The company has been broken up and the pieces are at companies like Boeing, which has an unfortunate and wasteful habit of not preserving the historic brand names it acquires (i.e, McDonnell Douglas). However, the tools brand lives on with the company Positec USA, and perhaps it makes sense that  Boeing does not use the brand, as a company’s name cannot be split between too many companies without diluting the meaning.

The everyday consumer had little to do with Rockwell save the tools brand. Happily, the consumer brand was rescued over a decade ago by a University of Virginia grad named Tom Duncan of Positec USA, which is Chinese owned. Positec is a company started by a Suzhou entrepreneur named Don Gao. Gao is one of many industrialists in China realizing that being the low-value manufacturer is a dead end, and owning your own, U.S.-based brand not only helps improve margins, but keeps your company so it is not dependent on the whims of other middlemen.

While the Rockwell is owned overseas, the company has created jobs in North Carolina. Duncan told The New York Times in 2012:

Too often, Americans have a negative perception of Chinese companies, but I have a unique perspective. I was impressed with Mr. Gao’s operation, which was entrepreneurial and driven by innovation.

We’ve created more than 100 high-paying jobs in the United States, and also a number for our business partners here. We’re also considering transferring some functions that are now done in China to our North Carolina facility.

That there are riches to be found in distressed or unused brands is undeniable. It just takes years, and very sustained effort. There are hundreds of brands like Rockwell out there, needing revival. Good work. And glad it was a UVA guy that did it.

Follow their Twitter at twitter.com/rockwelltools

 

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Tags: News

2 responses so far ↓

  • 1 Scott // Jun 22, 2016 at 4:11 pm

    Rockwell tools have a good reputation no doubt the recognizable name place no small part in that. A brand that has retained it’s good reputation and a new owner of it that recognizes that the reputation will only last as long as their willing to maintain quality in production of the goods. We all can think of goods (Bell and Howell come to mind) that have not gone that route and are perceived as low quality, over priced TV goods that are just a sticker on a product that can be purchased much cheaper without that sticker.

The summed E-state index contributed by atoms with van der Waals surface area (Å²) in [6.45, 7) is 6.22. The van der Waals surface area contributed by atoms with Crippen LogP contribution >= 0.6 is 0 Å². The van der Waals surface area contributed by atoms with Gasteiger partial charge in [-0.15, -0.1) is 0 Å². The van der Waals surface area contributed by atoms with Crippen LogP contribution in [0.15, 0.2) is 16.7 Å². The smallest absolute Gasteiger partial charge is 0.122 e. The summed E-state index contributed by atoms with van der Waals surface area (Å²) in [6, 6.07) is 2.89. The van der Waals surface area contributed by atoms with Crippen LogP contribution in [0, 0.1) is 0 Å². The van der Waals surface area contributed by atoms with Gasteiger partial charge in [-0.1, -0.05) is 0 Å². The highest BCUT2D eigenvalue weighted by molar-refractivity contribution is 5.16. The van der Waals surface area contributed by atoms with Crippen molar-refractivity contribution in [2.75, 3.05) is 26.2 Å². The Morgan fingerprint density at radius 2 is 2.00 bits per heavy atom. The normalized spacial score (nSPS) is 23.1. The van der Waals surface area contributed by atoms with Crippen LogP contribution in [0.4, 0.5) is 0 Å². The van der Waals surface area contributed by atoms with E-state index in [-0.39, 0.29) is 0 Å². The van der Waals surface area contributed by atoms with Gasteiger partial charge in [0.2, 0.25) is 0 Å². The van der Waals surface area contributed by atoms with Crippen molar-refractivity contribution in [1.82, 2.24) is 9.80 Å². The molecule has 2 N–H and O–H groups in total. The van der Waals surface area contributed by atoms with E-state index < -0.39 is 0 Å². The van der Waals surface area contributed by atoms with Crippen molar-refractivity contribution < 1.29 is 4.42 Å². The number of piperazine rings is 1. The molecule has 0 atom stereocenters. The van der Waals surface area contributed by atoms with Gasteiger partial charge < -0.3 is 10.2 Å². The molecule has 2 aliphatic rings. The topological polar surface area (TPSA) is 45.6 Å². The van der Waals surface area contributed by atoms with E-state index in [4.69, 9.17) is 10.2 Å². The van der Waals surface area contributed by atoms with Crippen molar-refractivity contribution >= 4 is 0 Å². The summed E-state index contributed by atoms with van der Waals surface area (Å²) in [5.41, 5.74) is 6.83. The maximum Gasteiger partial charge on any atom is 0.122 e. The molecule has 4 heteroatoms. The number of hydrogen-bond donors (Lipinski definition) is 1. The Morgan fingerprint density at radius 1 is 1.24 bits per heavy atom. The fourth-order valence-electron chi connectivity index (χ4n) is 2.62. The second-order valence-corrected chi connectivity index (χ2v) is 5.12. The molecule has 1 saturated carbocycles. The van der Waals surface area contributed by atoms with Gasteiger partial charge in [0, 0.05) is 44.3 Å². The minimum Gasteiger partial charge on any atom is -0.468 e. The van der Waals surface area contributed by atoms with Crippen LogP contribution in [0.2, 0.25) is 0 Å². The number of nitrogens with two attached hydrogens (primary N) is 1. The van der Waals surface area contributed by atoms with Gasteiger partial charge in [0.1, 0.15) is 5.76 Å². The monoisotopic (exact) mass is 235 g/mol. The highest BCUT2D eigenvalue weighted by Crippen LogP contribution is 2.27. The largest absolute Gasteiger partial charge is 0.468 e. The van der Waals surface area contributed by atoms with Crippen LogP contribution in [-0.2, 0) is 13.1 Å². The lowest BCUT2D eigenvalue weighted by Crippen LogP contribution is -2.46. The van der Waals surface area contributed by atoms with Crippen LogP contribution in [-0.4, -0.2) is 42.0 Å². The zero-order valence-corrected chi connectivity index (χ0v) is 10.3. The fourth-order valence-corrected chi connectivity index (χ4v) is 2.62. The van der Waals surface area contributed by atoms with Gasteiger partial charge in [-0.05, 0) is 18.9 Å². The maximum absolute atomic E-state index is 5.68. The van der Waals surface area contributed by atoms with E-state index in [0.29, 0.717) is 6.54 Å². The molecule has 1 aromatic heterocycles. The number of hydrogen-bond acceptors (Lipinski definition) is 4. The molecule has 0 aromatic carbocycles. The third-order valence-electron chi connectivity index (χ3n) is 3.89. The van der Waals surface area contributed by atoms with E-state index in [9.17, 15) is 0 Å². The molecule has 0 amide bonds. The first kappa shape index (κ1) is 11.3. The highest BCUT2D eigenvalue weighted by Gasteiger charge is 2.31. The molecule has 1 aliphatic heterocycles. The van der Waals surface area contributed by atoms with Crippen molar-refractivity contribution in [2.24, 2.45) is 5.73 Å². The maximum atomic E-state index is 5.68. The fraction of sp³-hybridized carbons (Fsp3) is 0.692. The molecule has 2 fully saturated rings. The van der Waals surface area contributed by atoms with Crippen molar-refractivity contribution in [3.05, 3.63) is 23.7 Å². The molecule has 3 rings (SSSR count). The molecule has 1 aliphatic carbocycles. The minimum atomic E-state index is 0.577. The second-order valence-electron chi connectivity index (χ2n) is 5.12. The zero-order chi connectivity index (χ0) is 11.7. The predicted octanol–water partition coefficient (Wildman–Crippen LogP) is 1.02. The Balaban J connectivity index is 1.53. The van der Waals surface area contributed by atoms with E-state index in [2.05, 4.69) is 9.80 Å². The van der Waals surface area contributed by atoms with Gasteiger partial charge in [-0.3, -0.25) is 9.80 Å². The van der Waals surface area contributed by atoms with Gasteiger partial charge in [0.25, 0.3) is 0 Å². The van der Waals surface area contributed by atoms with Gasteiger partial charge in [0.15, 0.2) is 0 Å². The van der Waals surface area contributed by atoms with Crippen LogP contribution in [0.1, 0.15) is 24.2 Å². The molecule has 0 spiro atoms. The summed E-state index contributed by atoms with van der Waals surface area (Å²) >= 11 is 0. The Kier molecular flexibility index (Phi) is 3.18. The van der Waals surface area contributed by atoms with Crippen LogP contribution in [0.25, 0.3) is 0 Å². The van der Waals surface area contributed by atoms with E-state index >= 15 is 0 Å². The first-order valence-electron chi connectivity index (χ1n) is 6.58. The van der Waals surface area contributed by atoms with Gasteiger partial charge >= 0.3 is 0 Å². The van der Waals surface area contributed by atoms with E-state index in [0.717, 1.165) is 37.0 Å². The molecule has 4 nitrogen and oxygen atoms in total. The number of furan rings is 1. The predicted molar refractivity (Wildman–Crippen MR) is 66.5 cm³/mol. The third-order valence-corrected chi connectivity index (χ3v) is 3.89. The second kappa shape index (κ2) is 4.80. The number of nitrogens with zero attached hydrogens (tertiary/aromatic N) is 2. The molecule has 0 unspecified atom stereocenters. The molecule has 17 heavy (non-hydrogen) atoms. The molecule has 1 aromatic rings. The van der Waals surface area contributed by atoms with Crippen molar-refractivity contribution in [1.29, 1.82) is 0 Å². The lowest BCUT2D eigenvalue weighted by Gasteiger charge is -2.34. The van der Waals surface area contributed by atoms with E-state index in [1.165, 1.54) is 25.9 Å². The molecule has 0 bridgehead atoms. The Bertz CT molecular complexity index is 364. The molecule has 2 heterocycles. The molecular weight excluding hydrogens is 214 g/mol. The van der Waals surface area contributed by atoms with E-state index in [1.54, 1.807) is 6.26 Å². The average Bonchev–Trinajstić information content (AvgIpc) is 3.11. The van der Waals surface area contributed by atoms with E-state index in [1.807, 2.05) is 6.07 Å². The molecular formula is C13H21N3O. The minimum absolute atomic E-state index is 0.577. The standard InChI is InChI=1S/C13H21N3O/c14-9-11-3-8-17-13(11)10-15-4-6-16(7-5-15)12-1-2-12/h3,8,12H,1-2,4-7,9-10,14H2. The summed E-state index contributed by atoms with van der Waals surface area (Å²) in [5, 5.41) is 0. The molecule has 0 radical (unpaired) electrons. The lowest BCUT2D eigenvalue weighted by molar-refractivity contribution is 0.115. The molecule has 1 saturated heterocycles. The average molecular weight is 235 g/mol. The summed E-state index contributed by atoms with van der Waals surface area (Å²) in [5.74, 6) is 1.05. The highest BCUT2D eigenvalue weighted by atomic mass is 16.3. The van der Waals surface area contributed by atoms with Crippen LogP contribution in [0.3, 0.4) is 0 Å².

• 2 Anthony, quasi-humanoid bipedal Library of Alexandria // Jul 20, 2016 at 7:09 pm

    I can’t stand to see it when a licensed brand name is used to market items completely unrelated to their original product category.

    Solar powered flashlights by Singer
    Chia Pets by Bronson Lighters
    Etc

    Corporations historically have suffered from product myopia. Movie studios considered the television industry as the enemy while not realizing that they were supplying the same product: Entertainment. The method of distribution being the only difference. Decades later they merged into “suppliers of media”

    Railroads hated the trucking industry, but both were supplying the same product: Transportation. Integration of both should’ve happened decades ago instead of relatively recently. UPS FedEx etc recognize a similar situation and have expanded into having their own airlines.

    I don’t have an MBA nor even a H.S. diploma yet I see these things so clearly. I don’t consider myself as being outstandingly smart but how can CEOs and their sheepskins who pull down 7 figure salaries consistantly miss these sort of things? Probably has something to do with secret handshakes and attending ritualustic meetings wearing nothing but a square hat.